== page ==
PARIS (AP) — The head of the U.N. cultural agency denounced the Islamic State group's destruction of ancient statues and artifacts as "cultural cleansing" and a war crime that the world must punish.
Irina Bokova, director-general of Paris-based UNESCO, said she couldn't finish watching an Islamic State video posted this week that shows men using sledgehammers to smash the Mesopotamian artworks in Iraq's northern city of Mosul. She called the video "a real shock."
Speaking to reporters Friday, Bokova announced the creation of a "global coalition against the illegal trafficking of cultural goods" that will meet in coming weeks.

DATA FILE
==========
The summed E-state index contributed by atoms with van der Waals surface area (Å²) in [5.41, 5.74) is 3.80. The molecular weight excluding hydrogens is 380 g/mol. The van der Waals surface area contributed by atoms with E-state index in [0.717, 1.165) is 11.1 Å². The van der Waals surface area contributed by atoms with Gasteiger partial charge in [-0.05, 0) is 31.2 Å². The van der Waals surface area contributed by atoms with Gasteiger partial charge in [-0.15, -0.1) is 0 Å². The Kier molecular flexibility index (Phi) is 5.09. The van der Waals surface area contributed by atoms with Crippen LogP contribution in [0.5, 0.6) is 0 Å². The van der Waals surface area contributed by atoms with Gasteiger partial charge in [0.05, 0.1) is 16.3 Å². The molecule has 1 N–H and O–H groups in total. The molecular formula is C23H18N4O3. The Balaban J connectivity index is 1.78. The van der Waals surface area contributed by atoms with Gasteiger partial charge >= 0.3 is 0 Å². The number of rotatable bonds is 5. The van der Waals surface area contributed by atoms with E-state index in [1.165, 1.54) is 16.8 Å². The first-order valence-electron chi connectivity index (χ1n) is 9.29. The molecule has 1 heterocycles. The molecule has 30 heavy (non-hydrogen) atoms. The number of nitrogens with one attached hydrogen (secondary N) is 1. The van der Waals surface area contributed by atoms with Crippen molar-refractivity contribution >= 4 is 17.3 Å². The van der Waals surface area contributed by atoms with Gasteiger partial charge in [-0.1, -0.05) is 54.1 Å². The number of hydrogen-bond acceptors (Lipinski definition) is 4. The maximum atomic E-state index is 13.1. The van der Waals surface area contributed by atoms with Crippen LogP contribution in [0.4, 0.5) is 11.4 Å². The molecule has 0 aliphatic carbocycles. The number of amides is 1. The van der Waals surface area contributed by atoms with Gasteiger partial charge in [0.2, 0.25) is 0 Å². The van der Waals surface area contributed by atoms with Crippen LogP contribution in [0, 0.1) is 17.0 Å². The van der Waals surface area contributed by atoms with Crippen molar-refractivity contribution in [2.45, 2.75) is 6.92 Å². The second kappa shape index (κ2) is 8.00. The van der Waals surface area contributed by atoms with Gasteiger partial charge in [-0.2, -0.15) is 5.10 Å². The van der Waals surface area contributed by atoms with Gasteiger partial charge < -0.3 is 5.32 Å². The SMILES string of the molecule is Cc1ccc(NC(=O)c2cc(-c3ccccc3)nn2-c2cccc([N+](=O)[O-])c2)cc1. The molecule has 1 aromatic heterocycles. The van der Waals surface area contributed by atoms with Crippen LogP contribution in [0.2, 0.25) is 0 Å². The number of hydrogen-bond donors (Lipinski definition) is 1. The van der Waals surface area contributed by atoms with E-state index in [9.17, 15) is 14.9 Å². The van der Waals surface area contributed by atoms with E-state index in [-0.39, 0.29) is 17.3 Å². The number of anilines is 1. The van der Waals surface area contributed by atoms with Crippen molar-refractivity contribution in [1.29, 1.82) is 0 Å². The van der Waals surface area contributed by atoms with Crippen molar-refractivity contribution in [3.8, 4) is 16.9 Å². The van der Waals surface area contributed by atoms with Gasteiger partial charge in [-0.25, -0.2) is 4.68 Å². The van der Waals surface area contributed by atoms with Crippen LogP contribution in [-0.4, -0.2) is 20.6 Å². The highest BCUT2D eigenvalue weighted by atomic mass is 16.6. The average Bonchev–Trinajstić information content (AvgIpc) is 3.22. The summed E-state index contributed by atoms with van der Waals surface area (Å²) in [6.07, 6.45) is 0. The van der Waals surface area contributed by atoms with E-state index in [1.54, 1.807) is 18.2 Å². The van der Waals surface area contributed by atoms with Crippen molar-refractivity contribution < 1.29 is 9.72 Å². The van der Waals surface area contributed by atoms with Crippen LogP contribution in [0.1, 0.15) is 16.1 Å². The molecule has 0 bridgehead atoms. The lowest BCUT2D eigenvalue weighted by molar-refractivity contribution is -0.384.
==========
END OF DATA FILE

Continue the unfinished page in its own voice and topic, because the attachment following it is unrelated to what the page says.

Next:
She has also asked for an emergency meeting of the U.N. Security Council on protecting Iraq's cultural heritage.
The extremists who have seized parts of Iraq and Syria appear to be trying to cleanse the region of ideas they consider un-Islamic, including artworks, library books and relics.
The Louvre Museum in Paris said in a statement that "This destruction marks a new stage in the violence and horror, because all of humanity's memory is being targeted in this region that was the cradle of civilization, the written word, and history."
"These collections, these monuments and invaluable remains survived through centuries to testify to human history," it said. "Through these barbaric acts, we are attacking the whole reason for being of museums, a place of dialogue, knowledge and mutual understanding."